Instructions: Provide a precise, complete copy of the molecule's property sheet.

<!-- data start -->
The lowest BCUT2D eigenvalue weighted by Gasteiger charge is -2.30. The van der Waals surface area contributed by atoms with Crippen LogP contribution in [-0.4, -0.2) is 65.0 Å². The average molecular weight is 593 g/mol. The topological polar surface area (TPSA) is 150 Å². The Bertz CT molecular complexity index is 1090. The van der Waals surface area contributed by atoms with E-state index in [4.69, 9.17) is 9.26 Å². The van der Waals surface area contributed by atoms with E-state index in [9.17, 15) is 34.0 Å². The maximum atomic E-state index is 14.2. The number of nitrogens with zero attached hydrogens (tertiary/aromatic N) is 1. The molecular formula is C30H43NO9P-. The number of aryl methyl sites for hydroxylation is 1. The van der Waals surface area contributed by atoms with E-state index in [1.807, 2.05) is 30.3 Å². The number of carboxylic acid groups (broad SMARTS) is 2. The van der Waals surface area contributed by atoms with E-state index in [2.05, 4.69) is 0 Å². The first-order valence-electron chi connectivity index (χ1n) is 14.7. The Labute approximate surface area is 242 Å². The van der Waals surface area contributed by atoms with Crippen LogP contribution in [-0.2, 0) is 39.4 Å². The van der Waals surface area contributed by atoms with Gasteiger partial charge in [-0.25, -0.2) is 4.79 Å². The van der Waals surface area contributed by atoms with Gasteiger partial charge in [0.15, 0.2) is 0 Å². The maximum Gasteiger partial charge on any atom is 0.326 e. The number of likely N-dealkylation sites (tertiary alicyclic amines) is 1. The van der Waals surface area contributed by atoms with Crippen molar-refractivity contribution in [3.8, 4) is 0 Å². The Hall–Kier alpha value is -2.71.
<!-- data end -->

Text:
The lowest BCUT2D eigenvalue weighted by Gasteiger charge is -2.30. The van der Waals surface area contributed by atoms with Crippen LogP contribution in [-0.4, -0.2) is 65.0 Å². The average molecular weight is 593 g/mol. The topological polar surface area (TPSA) is 150 Å². The Bertz CT molecular complexity index is 1090. The van der Waals surface area contributed by atoms with E-state index in [4.69, 9.17) is 9.26 Å². The van der Waals surface area contributed by atoms with E-state index in [9.17, 15) is 34.0 Å². The maximum atomic E-state index is 14.2. The number of nitrogens with zero attached hydrogens (tertiary/aromatic N) is 1. The molecular formula is C30H43NO9P-. The number of aryl methyl sites for hydroxylation is 1. The van der Waals surface area contributed by atoms with E-state index in [1.807, 2.05) is 30.3 Å². The number of carboxylic acid groups (broad SMARTS) is 2. The van der Waals surface area contributed by atoms with E-state index in [2.05, 4.69) is 0 Å². The first-order valence-electron chi connectivity index (χ1n) is 14.7. The Labute approximate surface area is 242 Å². The van der Waals surface area contributed by atoms with Crippen LogP contribution in [-0.2, 0) is 39.4 Å². The van der Waals surface area contributed by atoms with Gasteiger partial charge in [-0.25, -0.2) is 4.79 Å². The van der Waals surface area contributed by atoms with Gasteiger partial charge in [0.15, 0.2) is 0 Å². The maximum Gasteiger partial charge on any atom is 0.326 e. The number of likely N-dealkylation sites (tertiary alicyclic amines) is 1. The van der Waals surface area contributed by atoms with Crippen molar-refractivity contribution in [3.8, 4) is 0 Å². The Hall–Kier alpha value is -2.71.